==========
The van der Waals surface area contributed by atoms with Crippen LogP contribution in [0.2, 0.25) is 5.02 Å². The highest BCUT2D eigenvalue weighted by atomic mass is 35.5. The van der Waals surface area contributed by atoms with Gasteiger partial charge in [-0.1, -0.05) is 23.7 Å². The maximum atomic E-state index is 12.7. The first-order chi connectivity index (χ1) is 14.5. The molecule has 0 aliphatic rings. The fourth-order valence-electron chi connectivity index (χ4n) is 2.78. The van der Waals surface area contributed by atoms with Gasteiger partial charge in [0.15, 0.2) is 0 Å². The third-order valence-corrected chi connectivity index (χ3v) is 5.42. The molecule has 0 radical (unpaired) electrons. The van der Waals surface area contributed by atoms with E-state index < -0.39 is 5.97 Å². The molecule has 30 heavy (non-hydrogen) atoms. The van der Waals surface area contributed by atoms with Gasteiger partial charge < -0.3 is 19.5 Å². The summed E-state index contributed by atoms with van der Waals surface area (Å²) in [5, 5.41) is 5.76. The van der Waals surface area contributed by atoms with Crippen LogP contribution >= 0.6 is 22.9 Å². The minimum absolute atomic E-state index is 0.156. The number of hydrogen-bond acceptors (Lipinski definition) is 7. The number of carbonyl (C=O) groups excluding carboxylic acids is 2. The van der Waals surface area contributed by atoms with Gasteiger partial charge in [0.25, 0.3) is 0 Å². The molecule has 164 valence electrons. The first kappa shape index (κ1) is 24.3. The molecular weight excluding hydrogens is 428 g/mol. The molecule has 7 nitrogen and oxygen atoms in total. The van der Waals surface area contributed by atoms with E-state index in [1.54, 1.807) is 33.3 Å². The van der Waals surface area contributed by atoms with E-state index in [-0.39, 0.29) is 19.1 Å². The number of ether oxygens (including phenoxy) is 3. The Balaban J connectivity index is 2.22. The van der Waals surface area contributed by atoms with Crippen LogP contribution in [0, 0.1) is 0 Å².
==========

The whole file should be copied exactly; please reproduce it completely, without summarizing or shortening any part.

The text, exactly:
The van der Waals surface area contributed by atoms with Crippen LogP contribution in [0.2, 0.25) is 5.02 Å². The highest BCUT2D eigenvalue weighted by atomic mass is 35.5. The van der Waals surface area contributed by atoms with Gasteiger partial charge in [-0.1, -0.05) is 23.7 Å². The maximum atomic E-state index is 12.7. The first-order chi connectivity index (χ1) is 14.5. The molecule has 0 aliphatic rings. The fourth-order valence-electron chi connectivity index (χ4n) is 2.78. The van der Waals surface area contributed by atoms with Gasteiger partial charge in [0.15, 0.2) is 0 Å². The third-order valence-corrected chi connectivity index (χ3v) is 5.42. The molecule has 0 radical (unpaired) electrons. The van der Waals surface area contributed by atoms with E-state index < -0.39 is 5.97 Å². The molecule has 30 heavy (non-hydrogen) atoms. The van der Waals surface area contributed by atoms with Gasteiger partial charge < -0.3 is 19.5 Å². The summed E-state index contributed by atoms with van der Waals surface area (Å²) in [5, 5.41) is 5.76. The van der Waals surface area contributed by atoms with Crippen LogP contribution >= 0.6 is 22.9 Å². The minimum absolute atomic E-state index is 0.156. The number of hydrogen-bond acceptors (Lipinski definition) is 7. The number of carbonyl (C=O) groups excluding carboxylic acids is 2. The van der Waals surface area contributed by atoms with Gasteiger partial charge in [0.25, 0.3) is 0 Å². The molecule has 164 valence electrons. The first kappa shape index (κ1) is 24.3. The molecular weight excluding hydrogens is 428 g/mol. The molecule has 7 nitrogen and oxygen atoms in total. The van der Waals surface area contributed by atoms with E-state index in [1.54, 1.807) is 33.3 Å². The van der Waals surface area contributed by atoms with E-state index in [-0.39, 0.29) is 19.1 Å². The number of ether oxygens (including phenoxy) is 3. The Balaban J connectivity index is 2.22. The van der Waals surface area contributed by atoms with Crippen LogP contribution in [0, 0.1) is 0 Å².